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Disenfranchised: the refugee voter

April 17, 2013

Internally displaced people of Pakistan. -Photo by AP

As the Election Commission of Pakistan (ECP) completes its scrutiny of who is allowed or able to run and vote in the elections, much indicates that come May 11 Pakistan’s approximately 750,000 internal refugees might find themselves effectively disenfranchised.

Most of Pakistan’s Internally Displaced Persons (IDPs) do not live in refugee camps — the site where the ECP is planning to set up polling booths for those forced to leave their home constituencies against their will.

According to Sono Khan Baloch, the Provincial Election Commissioner for Khyber Pakhtunkhwa, the ECP is only planning to set up polling booths in Nowshera’s Jalozai camp, which houses fewer than 12,500 IDPs according to its camp administrator Noor Akbar Khan. According to the Internal Displacement Monitoring Centre (IDMC), the total number of IDPs in Pakistan stood at 750,000 people at the end of 2012 because of fighting between militants and the military in the Federally Administered Tribal Areas (Fata). The recent takeover of Tirah Valley in Khyber Agency by militant leader Mangal Bagh’s Lashkar-e-Islam (LeI) and the Tehreek-i-Taliban Pakistan (TTP) has meant that the number has increased by an additional 5,200 families, or 40,600 people.

“Preparing voter lists for IDPs is an incredibly difficult challenge, but we are confident that the refugees at these camps will have an opportunity to vote,” says Mr Baloch when Dawn visited him in his office in Peshawar.

“Polling booths in refugee camps essentially become ghost stations — a bureaucratic ploy to pretend like the IDPs have gotten a chance to vote,” says Ali Imran, a faculty member at the University of Peshawar’s department of journalism.

“Most IDPs do not live in refugee camps. They have gone to stay with friends or family at best, and makeshift tents in big city slums at worst — which includes cities like Peshawar, Karachi, Lahore and Rawalpindi,” says Mr Imran, who adds that these refugees are effectively invisible to the ECP as they prepare their voting lists, since voters have to be present in the constituencies where they are registered to vote.

“A lot of the IDPs are also settled in areas that are difficult to access — areas that are still within the tribal areas, but outside their constituencies. So yes, the ECP is not taking those people into consideration who are settled outside of Jalozai camp,” says Fazal Tawaf Khan, former vice chairman of the Khyber Pakhtunkhwa Bar Council.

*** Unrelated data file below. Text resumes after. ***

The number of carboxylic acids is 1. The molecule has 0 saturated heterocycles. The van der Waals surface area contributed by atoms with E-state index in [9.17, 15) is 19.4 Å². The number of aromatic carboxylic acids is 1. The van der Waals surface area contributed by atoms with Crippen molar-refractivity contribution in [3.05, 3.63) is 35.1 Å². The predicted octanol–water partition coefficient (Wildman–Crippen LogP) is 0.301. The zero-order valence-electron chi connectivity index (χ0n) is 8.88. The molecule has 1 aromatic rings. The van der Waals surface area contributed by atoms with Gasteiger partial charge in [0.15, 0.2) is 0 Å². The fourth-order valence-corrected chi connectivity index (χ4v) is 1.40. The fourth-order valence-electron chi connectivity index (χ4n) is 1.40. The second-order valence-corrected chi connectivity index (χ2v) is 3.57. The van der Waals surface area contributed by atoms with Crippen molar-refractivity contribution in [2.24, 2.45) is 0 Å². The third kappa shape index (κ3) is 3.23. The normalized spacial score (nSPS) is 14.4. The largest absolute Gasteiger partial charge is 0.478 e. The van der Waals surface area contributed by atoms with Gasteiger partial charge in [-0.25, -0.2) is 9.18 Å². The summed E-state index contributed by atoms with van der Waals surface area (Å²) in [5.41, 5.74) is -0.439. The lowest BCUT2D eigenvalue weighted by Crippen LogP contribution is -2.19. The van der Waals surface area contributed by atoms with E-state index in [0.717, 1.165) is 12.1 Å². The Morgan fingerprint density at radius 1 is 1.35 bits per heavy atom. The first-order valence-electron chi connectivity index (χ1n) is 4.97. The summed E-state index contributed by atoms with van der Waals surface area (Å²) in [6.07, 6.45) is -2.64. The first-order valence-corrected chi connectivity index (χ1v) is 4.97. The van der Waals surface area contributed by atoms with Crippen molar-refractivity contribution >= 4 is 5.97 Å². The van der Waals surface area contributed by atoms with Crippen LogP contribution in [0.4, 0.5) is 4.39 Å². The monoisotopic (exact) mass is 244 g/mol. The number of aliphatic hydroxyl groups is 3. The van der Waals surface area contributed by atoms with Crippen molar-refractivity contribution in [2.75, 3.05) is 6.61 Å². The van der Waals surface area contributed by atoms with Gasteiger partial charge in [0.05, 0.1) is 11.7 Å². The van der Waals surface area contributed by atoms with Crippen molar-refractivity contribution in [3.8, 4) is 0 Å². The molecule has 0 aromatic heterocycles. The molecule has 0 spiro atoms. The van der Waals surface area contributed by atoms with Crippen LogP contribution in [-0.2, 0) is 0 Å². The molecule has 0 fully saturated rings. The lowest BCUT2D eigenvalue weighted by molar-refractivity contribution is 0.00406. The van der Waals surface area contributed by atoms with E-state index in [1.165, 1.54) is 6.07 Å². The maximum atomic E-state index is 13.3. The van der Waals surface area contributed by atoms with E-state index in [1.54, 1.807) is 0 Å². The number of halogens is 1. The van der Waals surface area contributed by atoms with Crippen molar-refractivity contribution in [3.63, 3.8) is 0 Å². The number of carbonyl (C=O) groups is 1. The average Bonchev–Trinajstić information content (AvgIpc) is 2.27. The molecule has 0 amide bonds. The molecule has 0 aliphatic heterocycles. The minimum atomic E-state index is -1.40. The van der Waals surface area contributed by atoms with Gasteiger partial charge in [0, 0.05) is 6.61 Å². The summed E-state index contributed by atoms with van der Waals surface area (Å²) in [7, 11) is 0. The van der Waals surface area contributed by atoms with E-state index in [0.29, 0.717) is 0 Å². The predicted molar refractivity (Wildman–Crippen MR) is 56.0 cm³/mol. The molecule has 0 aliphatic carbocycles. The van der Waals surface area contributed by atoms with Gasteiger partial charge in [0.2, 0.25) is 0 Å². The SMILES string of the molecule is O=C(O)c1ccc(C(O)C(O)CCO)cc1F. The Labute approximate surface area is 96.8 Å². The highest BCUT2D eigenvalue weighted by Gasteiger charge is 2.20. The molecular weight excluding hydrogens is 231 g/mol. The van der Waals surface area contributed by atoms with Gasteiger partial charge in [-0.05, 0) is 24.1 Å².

IDPs excluded in 2008 Mr Baloch says that the ECP set up polling booths for refugees from Waziristan in the last election. “Contrary to what most people think, the ECP made it possible for refugees in Dera Ismail Khan to vote. For some reason, however, not a single person came to vote,” he says.

According to Mr Imran, the polling booths in Dera Ismail Khan was “yet another attempt by the ECP to pretend that they were doing their job.”

“Remember, most of the refugees in Dera Ismail Khan were from the Mehsud tribe, and therefore from South Waziristan or NA-41. NA-41 did not have elections in 2008 because of the law and order situation. You would expect an election commissioner to know that — are they trying to make this out to be a joke? They were ghost polling booths that were there for show, not an actual or sincere attempt to ensure that IDPs could cast their vote and be represented.”

The courts first took notice of IDPs voting situation in November 2012, when Chief Justice Dost Muhammad Khan took up the matter in the Peshawar High Court (PHC), and summoned the ECP to explain how they planned to address the situation. Other than ensuring that polling booths would be set up in official refugee camps, the PHC also ensured that the National Database and Registration Authority was given the mandate to issue duplicate National Identity Cards if people had left them behind in a hurry to leave their homes. However, even Muhammad Khan’s move might be insufficient.

Mr Baloch admits that ensuring the IDP votes is an enormous challenge. “Most of these voters are dispersed across the country. That makes preparing voter lists far more difficult,” he says.  “We are trying our best, but we are still working on it.”

Turnout in Fata is historically low. According to data from the 2008 election, only 31 per cent or approximately 400,000 of the over one million people who were eligible to vote cast their ballot. Authorities have also had difficulty ensuring sufficient registration. Numbers indicate that female voters are underrepresented in the voting statistics. In the current voter rolls available on the ECP website, almost 1,800,000 Pakistanis from Fata can take part on May 11. However, this number includes barely 600,000 women. According to Mr Baloch, dynamics unrelated to the ECP’s organisation might cause disenfranchisement of voters.

“There is no reason to assume that we cannot prepare something to ensure that every Pakistani citizen has a chance to vote. But there is little doubt that this is always a challenging exercise,” says Mr Baloch.